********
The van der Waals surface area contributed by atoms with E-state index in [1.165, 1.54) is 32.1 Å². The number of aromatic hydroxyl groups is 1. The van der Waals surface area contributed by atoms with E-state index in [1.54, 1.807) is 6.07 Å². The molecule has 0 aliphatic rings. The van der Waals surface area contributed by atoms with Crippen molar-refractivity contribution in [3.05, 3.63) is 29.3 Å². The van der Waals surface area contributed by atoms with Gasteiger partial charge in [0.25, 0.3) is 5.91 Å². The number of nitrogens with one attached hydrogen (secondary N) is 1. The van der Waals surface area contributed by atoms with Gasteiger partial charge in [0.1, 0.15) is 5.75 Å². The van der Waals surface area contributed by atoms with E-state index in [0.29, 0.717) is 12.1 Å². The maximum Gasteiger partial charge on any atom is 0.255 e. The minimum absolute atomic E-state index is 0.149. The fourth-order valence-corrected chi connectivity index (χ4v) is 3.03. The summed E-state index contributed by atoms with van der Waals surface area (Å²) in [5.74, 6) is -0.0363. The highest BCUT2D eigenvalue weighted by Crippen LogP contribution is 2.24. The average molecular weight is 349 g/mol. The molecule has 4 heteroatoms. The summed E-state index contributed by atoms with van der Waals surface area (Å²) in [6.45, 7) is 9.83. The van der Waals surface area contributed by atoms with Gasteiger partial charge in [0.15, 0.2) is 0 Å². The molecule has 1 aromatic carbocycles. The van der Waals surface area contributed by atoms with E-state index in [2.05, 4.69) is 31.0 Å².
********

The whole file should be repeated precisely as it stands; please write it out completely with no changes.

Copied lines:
The van der Waals surface area contributed by atoms with E-state index in [1.165, 1.54) is 32.1 Å². The number of aromatic hydroxyl groups is 1. The van der Waals surface area contributed by atoms with E-state index in [1.54, 1.807) is 6.07 Å². The molecule has 0 aliphatic rings. The van der Waals surface area contributed by atoms with Crippen molar-refractivity contribution in [3.05, 3.63) is 29.3 Å². The van der Waals surface area contributed by atoms with Gasteiger partial charge in [0.25, 0.3) is 5.91 Å². The number of nitrogens with one attached hydrogen (secondary N) is 1. The van der Waals surface area contributed by atoms with Gasteiger partial charge in [0.1, 0.15) is 5.75 Å². The van der Waals surface area contributed by atoms with E-state index in [0.29, 0.717) is 12.1 Å². The maximum Gasteiger partial charge on any atom is 0.255 e. The minimum absolute atomic E-state index is 0.149. The fourth-order valence-corrected chi connectivity index (χ4v) is 3.03. The summed E-state index contributed by atoms with van der Waals surface area (Å²) in [5.74, 6) is -0.0363. The highest BCUT2D eigenvalue weighted by Crippen LogP contribution is 2.24. The average molecular weight is 349 g/mol. The molecule has 4 heteroatoms. The summed E-state index contributed by atoms with van der Waals surface area (Å²) in [6.45, 7) is 9.83. The van der Waals surface area contributed by atoms with Gasteiger partial charge in [0.15, 0.2) is 0 Å². The molecule has 1 aromatic carbocycles. The van der Waals surface area contributed by atoms with E-state index in [2.05, 4.69) is 31.0 Å².